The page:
Is Immediate Feedback Always Best?

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Tuesday, February 16th

8:10am: Class starts in five minutes and Emma is double checking her problem set before handing it in. Worried she might be called on by the teacher, Emma spent over an hour last night working through the equation. She feels confident, her phone chirps to remind her class is starting…

For decades we’ve heard the mantra, “immediate feedback is best.” But is this always the case? We often simplify learning in the classroom as a response to positive and negative feedback that motivates our students to perform. This type of learning can be referred to as “operant conditioning,” and requires that the outcome be delivered soon after the action. But we now know that effective feedback involves more than just punishments and rewards, and can provide information to guide learning.

Beginning in the 1960s psychologists began to find that delaying feedback could improve learning. An early lab experiment involved 3rd graders performing a task we can all remember doing: memorizing state capitols. The students were shown a state, and two possible capitols. One group was given feedback immediately after answering; the other group after a 10 second delay. When all students were tested a week later, those who received delayed feedback had the highest scores. Most early attempts to replicate this delay-of-feedback benefit in schools had flawed designs and largely failed. A review of these findings in the 1980’s led many to conclude that in the classroom immediate feedback is best, and the idea stuck.

8:15am: Emma is the first student to submit her problem set and is eager to find out how she did. How can we have the correct answer on hand, yet still let this teachable moment slip away?

Recent studies are breathing new life into delayed feedback. One such study looks at an undergraduate engineering course at University of Texas, El Paso. Students in the course submitted a weekly homework assignment and either received feedback immediately, or a week later. Several weeks later all students completed a similar problem on the exam. The students who received delayed feedback scored higher on the exam than those who received immediate feedback.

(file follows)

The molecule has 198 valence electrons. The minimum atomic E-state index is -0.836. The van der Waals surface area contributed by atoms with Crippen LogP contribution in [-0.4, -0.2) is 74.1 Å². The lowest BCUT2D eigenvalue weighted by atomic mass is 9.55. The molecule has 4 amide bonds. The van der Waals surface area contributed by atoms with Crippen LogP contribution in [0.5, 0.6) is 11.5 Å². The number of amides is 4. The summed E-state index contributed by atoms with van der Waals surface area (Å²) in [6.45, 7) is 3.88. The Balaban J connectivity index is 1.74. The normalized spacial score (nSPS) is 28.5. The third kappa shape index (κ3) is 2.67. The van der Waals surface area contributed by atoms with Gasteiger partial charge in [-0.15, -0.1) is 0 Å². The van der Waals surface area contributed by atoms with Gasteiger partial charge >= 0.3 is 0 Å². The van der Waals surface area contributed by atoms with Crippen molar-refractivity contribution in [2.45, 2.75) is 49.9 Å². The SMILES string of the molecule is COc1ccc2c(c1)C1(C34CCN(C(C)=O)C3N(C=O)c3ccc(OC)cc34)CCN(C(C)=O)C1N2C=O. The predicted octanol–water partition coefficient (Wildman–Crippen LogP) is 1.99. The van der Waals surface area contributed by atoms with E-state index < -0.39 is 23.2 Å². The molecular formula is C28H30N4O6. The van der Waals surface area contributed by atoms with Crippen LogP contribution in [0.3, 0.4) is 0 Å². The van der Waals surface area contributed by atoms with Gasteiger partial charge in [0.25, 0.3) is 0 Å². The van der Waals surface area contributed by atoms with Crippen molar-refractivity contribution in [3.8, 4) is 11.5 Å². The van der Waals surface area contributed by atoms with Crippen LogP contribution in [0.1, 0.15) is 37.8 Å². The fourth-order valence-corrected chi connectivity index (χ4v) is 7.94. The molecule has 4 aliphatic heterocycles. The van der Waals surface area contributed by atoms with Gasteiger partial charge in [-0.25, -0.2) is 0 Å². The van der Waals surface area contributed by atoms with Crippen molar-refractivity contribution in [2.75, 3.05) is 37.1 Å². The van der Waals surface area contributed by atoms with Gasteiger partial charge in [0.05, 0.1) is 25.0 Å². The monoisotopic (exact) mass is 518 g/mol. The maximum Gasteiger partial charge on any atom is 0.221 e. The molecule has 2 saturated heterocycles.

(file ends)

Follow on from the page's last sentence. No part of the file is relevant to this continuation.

I found this to be a bit counterintuitive, so I reached out to Andrew Butler, a faculty member at UT-Austin and co-author of the study, to see what he thought was going on here. He describes it as “essentially a spacing effect—distributing exposure to or practice with material improves long-term retention.” He also provides the caveat that “delaying feedback will only be beneficial if students fully process the feedback and sometimes they are less motivated to do so after a delay.”

The study authors required the students to click on the feedback to get credit for the homework—a helpful approach regardless of when feedback is delivered.

9:30am: “Thanks to all of you who turned in your homework on-time,” I tell the class. “You’ll receive the graded feedback next Tuesday, and we’ll review the concepts at the beginning of class.” Emma approaches me with a concerned look on her face, “Professor Roberts, would it be possible to find out the answer now? I learn better when I can quickly find out what I did wrong.”

Neuroimaging experiments are providing evidence that learning from delayed feedback may involve a different memory system than learning that occurs from immediate feedback. A study at Columbia University found that subjects receiving immediate feedback showed activation in a brain area that supports implicit learning (memorizing 7 x 7 = 49) called the striatum, while delayed feedback increased activation of the medial temporal lobe, which supports explicit learning (solving for X, where 7x = 31).

Delaying feedback can improve performance across multiple assessment formats and time frames, providing a strategic opportunity for companies developing intelligent and adaptive platforms. Startups often share how many million students use their product, and this is where the true opportunity lies. Small changes in feedback timing in a quiz app may produce troves of valuable data. As highlighted by Digital Promise during a recent Summit I attended, collaborations of this nature between developers, researchers and educators will be essential to continued innovation in edtech.

Tuesday, March 15th

9:30am: It’s been a month since Emma handed in her first problem set of the unit and she’s logging in to see how she did on yesterday’s midterm. She scored 94 percent, her first A on an exam! By simply delaying the return of Emma’s homework by a week, I’ve employed the learning sciences to increase Emma’s chances of success.

Craig Dane Roberts (@CraigDane) is a Duke faculty member in Neuroscience and Education, and Director of Learning Innovations & Global Programs at the Duke Institute for Brain Sciences

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